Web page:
• Catoctin Mountain

    Catoctin Mountain

    Park Maryland

Rest Camps for Sailors

Welcome aboard!
Roosevelt brought the Marines from his presidential yacht with him to Shangri-La.
NPS
 

Marines at Camp #1

Michael Reilly, head of presidential security for the Secret Service, met with Lt. Col. Charles Brooks, USMC, to discuss security at Shangri-La. In the summer of 1941, they decided that a contingent of Marines would take over Camp #1 (Camp Misty Mount) and guard Shangri-La. Considerable work needed to be completed to winterize the camp for year-round use. The three latrine units were enclosed and insulated, and water heaters and coal stoves were installed for warmth. The plumbing and water systems also had to be insulated to provide protection from the freezing mountain temperatures. 20 to 40 Marines occupied the camp daily with the number increasing to 100 or more, if the President was in residence. In 1945, after enduring heavy casualties at Iwo Jima and Okinawa, Marines occupied Camp #2 (Camp Greentop) for rest and rehabilitation. The camp had been vacated by the Office of Strategic Services in June of 1944. The Marines at Camp #1 relocated to Camp #2 on January 5, 1946, and remained until their detail at Catoctin was terminated in March of 1947. It was decided that future Marines detailed to the Presidential retreat would be sent directly from the Washington D.C. area, thus returning the control of Camp #1 back to the National Park Service.

 
Sailor in a Catoctin cabin

More spacious than the ship's quarters.

NPS / Catoctin Mountain Park

Rest Camps for British Sailors

Prior to the United States entering World War II, the Catoctin Recreational Demonstration Area provided 10 thousand acres and three organized summer camps with recreational facilities for organizations throughout the Baltimore and Washington D.C. areas. In the summer of 1941, Catoctin would also become host to members of the British Navy.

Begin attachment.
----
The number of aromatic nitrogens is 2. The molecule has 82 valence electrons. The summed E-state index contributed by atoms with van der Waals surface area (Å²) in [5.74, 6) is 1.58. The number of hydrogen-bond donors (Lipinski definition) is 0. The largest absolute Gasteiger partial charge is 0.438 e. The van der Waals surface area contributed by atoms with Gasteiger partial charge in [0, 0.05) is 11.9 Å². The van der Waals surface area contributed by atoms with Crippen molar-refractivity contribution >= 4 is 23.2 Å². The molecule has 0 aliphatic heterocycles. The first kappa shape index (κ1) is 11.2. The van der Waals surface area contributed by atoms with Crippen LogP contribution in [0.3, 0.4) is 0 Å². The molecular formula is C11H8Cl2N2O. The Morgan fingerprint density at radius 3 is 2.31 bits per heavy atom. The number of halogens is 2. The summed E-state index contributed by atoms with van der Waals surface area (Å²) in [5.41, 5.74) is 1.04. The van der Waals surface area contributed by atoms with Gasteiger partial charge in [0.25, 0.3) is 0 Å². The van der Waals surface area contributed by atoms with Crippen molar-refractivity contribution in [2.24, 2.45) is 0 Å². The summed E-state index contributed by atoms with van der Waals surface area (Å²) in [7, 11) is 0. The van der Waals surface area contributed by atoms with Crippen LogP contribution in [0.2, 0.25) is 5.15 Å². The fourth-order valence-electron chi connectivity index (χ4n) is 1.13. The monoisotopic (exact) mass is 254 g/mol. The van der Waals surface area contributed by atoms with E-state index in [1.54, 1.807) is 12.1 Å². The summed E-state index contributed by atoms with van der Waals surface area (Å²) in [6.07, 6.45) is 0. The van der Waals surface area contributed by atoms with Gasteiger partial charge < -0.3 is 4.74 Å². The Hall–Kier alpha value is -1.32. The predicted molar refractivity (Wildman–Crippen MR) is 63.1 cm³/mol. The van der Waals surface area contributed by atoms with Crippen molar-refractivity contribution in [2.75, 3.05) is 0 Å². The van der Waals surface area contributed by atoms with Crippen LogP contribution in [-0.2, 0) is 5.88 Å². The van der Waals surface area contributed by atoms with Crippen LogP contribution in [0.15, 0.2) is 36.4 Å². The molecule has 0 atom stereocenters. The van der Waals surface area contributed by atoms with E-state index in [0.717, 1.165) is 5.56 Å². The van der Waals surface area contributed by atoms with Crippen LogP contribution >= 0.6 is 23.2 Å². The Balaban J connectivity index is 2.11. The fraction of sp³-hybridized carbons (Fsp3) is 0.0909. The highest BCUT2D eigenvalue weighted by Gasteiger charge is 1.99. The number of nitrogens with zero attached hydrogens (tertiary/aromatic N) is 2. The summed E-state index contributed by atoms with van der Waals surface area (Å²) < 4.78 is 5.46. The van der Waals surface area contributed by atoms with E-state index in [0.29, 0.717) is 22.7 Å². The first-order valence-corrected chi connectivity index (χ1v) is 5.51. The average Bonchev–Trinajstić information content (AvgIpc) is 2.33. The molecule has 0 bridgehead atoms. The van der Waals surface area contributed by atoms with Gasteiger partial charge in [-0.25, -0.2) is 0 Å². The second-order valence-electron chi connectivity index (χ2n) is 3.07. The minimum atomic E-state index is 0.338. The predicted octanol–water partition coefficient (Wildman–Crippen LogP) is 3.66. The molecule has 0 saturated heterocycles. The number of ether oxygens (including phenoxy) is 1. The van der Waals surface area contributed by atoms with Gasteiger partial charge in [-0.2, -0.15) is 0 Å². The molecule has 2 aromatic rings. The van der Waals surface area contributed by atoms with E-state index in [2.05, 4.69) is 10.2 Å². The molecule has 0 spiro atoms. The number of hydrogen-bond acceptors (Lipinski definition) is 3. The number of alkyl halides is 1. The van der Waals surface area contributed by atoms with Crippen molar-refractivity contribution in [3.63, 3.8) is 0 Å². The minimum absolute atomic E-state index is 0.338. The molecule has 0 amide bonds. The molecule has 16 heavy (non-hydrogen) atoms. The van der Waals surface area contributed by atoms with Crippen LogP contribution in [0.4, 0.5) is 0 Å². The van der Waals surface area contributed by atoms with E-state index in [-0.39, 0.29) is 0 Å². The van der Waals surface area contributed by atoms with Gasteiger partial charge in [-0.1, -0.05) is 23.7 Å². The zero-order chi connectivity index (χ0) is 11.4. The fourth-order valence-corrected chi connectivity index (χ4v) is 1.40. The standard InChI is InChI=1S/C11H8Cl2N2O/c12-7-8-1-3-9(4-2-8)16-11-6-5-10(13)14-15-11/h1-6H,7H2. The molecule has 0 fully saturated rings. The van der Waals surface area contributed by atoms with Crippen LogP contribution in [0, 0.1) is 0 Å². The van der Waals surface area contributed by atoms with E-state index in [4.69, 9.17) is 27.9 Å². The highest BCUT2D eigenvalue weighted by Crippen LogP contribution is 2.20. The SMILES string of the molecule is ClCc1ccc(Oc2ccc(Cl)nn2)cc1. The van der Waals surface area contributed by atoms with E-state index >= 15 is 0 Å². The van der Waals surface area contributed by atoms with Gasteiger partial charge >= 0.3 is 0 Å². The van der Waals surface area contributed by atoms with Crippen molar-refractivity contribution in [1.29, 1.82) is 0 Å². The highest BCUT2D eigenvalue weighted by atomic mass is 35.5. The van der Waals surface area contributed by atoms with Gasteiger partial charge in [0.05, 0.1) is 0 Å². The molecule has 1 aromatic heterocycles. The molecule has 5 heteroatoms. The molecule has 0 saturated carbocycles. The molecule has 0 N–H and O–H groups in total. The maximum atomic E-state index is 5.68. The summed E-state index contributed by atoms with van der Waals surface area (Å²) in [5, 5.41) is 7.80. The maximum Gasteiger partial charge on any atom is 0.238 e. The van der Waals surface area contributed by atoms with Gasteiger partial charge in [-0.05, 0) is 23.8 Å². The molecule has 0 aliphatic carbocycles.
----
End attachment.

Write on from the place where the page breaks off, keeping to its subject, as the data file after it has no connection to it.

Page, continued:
On June 2, 1941, permission was granted by the U.S. Secretary of the Navy for the recreational use of the camps at Catoctin for British sailors. These camps provided "a tremendous amount of good to personnel who had many months of arduous sea duty." The rest camps provided at Catoctin were known as project 119, and in the summer of 1941, Catoctin hosted 74 British sailors. The men were provided living and sleeping quarters as well as use of all facilities in Camp #2 including the swimming pool. Camp #2 is known today as Camp Greentop. The U.S. Navy handled the commissary and the Royal Navy furnished the cooks. The British sailors used the vacant Civilian Conservation Corps camp, Camp #2, Camp #1 and Mt. Lent. Mt. Lent was considered Catoctin's short-term lodge. It had accommodations for at least 70 seamen. They generally stayed 1 day to several weeks. The initial group of sailors arrived at Camp #2 on June 10, 1941. The Catoctin Recreational Demonstration Area provided much needed rest and relaxation to a total of 630 Royal Navy sailors. The facilities would only be used by the sailors from June to November of 1941.

Did You Know?

Black & White photo of the 1929 Blue Blazes Whiskey Still that was raided by Deputy Hauver.

Deputy Sheriff Clyde L. Hauver was the first Frederick County, Maryland, Deputy to be killed in the line of duty. He was leading a raid on the Blue Blazes Whiskey Still on July 31, 1929 when he was shot and killed.